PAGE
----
Plastic, Chemicals, and Waste – The Real Destroyer of Oceans by Thomas Burleigh


Posted on April 25, 2019


Most people have an opinion on climate change, and typically there’s two sides – denial or acceptance. However, there is a part of this debate that is often not discussed enough – oceanic pollution.

Humanity as a species produce a lot of waste. For thousands of years, the planet could sustain this waste as society had not progressed to a point where it could dramatically effect the ecosystem surrounding it. However, over the past 150 years, society has produced an extremely high amount of physical goods. While some of these goods end up being entirely consumed, there is a large portion that do not, generating waste. As this waste builds up over time, there needs to be a place to put it. Most of this waste ends up in landfills or being recycled, but ultimately, some of it ends up where it shouldn’t – in our oceans.

The oceans can handle a substantial amount of waste, but one thing that we must remember is that the oceans also have their own ecosystems, much like we do on land. By adding waste to them, we dramatically alter these ecosystems which can effect oceanic life.

Micro-plastics is one of the biggest culprits. For example, if we produce a large volume of plastic and other non-biodegradable materials, the pressure of currents and the ocean’s waves will slowly break these materials down, but it will not entirely destroy them. Instead, the result can be tiny micro-plastics that oceanic life may mistake as plants or food and therefore consume. They will attempt to digest this material but as they consume large portions of it, it will slowly kill them off. Inevitably, some of this undigested plastic may be in the stomachs of fish and other wildlife creatures, including ones that we eat ourselves. It’s important that we move away from materials that are not biodegradable to prevent an excess of micro-plastics in our ocean.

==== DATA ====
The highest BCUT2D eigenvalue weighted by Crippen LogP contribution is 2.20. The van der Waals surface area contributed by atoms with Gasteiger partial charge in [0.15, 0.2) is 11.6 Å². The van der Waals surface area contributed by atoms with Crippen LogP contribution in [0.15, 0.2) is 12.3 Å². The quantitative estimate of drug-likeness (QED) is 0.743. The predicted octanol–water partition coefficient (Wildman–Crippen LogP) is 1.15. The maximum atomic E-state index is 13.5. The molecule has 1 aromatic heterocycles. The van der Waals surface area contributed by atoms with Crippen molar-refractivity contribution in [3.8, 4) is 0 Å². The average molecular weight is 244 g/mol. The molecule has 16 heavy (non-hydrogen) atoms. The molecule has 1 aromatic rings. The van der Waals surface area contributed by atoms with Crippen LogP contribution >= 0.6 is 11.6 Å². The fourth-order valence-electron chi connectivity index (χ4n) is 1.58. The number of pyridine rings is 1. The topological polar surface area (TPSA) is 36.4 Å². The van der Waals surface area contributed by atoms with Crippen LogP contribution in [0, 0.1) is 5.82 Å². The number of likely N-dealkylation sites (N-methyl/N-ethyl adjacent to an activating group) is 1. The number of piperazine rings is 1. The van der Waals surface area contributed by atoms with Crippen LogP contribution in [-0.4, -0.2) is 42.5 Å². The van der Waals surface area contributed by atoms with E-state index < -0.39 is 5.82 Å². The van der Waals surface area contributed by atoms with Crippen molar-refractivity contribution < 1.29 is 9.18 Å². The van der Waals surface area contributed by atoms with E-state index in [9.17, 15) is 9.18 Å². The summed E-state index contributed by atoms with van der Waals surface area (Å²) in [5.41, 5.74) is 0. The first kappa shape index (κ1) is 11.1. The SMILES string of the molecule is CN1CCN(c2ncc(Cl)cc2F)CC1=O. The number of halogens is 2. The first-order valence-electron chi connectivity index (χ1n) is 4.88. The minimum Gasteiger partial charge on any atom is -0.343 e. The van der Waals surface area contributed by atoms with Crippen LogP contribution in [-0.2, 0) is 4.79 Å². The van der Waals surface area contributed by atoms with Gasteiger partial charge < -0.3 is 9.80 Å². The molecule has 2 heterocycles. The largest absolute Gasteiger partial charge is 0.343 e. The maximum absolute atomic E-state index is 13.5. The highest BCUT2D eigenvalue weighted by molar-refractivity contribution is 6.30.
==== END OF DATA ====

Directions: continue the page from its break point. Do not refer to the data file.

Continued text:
Oil and chemical spills are another factor. For example, fish kills can happen quite frequently whenever pesticides and other toxic chemicals are poured into rivers, streams, and lakes. Oil spills can do this as well, but to a larger degree as they’re often bigger and more devastating. Chemical spills can also seep into drinking water through watersheds. This can ruin our most important life-sustaining resource.

It’s no wonder that oceanic life around the world is dying, and that we’re experiencing mass-pollution, mass extinction, and issues in oceanic ecosystems. If we want to preserve our fisheries, and keep our oceans clean, and preserve our drinking water, we must act in a way that’s responsible and sustainable. We need to work together to create biodegradable materials (perhaps hemp-based plastics instead of petrochemical plastics), protect our watersheds, and reduce the amount of toxic chemicals that flow into our oceans.

We must act on this not only to keep ourselves safe for today, but also to keep society as whole alive and sustainable tomorrow.